University of Cambridge > Talks.cam > Cambridge Screen Media Group > Screen Media Group Presents: The False Archive: Unbearable and Impossible Images in Sofia Coppola’s ‘The Virgin Suicides’

Screen Media Group Presents: The False Archive: Unbearable and Impossible Images in Sofia Coppola’s ‘The Virgin Suicides’

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The Screen Media Group are delighted to present Anna Backman Rogers (Stockholm University), who will be presenting ‘The False Archive: Unbearable and Impossible Images in Sofia Coppola’s ‘The Virgin Suicides’. In terms of its narrative, Sofia Coppola’s ‘The Virgin Suicides’(adapted from the novel by Jeffrey Eugenides) centres on themes of haunting, loss and mourning; as such, it is a melancholic and profoundly cinematic meditation on the inexorability of time, the passing of youth into adulthood and false recollection. What renders this film an extraordinary adaptation of the novel, however, is the way in which Coppola evokes these themes through the very materiality of the film, so that it becomes in and of itself a work of mourning. Stereotypical or clichéd images borrowed from advertising and soft pornography (read here as a collective archive) are de-stabilised by the spectre of something dark and troubling that evades rational explanation and precipitates a deconstruction of the American Dream (specifically notions of adolescent femininity and beauty). In the process of doing so, Coppola not only probes issues of implicit violence and control within the adolescent rite of passage, but also the unspeakable and ineffable emotions of loss and grief and the coping mechanisms we invoke to deal with the crisis of death. This paper will focus specifically on Coppola’s use of the cliché as a visual mode for evoking the unbearable sensations of grief, the passing of time and the inaccuracy of memory.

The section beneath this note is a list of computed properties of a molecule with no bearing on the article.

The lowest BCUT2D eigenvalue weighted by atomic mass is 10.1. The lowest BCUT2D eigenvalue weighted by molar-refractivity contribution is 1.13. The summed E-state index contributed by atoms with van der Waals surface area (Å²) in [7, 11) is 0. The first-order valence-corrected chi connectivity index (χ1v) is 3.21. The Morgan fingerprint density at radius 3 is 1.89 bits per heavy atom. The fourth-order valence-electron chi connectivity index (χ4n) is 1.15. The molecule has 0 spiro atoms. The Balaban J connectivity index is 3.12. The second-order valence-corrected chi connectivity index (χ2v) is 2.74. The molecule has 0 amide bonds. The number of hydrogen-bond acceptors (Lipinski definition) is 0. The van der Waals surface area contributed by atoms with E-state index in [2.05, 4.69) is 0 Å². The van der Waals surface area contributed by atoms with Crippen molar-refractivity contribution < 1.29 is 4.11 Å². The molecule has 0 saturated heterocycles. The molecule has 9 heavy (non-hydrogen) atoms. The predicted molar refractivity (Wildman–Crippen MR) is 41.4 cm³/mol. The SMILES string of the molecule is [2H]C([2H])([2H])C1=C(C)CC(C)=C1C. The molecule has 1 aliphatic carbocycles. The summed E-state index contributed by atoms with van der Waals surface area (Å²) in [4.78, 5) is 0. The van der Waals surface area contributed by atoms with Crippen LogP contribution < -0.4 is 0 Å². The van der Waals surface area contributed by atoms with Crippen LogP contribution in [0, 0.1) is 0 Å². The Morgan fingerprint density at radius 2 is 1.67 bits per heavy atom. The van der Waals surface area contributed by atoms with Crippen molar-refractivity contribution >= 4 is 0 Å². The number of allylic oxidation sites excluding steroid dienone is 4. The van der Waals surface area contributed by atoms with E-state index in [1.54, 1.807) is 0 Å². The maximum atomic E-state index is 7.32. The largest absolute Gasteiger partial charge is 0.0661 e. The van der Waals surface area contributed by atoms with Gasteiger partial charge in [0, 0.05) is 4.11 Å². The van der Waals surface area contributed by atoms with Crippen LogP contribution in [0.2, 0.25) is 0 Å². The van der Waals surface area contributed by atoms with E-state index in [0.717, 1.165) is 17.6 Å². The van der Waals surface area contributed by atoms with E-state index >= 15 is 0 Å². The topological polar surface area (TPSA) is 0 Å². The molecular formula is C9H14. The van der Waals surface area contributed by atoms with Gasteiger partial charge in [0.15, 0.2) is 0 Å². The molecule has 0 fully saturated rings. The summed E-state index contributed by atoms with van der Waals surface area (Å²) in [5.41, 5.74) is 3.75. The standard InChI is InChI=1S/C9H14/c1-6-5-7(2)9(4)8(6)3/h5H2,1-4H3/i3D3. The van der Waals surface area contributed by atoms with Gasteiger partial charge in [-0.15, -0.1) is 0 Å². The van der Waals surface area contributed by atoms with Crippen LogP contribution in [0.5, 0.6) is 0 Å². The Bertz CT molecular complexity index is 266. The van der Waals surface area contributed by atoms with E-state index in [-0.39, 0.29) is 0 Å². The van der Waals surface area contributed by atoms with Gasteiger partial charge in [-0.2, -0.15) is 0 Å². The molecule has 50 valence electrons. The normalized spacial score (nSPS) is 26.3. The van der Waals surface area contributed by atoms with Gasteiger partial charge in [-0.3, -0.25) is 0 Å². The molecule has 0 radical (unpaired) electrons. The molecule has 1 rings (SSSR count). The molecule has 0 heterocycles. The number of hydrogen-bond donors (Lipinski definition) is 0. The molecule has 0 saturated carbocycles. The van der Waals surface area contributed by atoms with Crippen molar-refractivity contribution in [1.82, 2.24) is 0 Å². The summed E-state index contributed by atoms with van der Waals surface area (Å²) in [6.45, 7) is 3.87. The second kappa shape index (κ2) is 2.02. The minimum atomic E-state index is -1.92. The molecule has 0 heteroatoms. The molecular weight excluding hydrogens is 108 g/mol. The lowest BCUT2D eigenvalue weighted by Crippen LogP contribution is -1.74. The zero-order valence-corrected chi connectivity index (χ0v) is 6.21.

This seminar presents a continuation of the ongoing Screen Media lecture series Mnemotechnics and the Archive, which considers the ways in which individual, institutional and social memories have been understood to relate to media forms that participate in their inscription, subversion, perpetuation and effacement.

Anna Backman Rogers is a postdoctoral scholar in the cinema studies department at Stockholm University, Sweden. She has forthcoming monographs on rites of passage in American Independent Cinema (Edinburgh University Press, 2014) and Sofia Coppola (Berghahn, 2015). She has published work on the films of Jim Jarmusch, Gus Van Sant, Sofia Coppola, and Miranda July.

This talk is part of the Cambridge Screen Media Group series.

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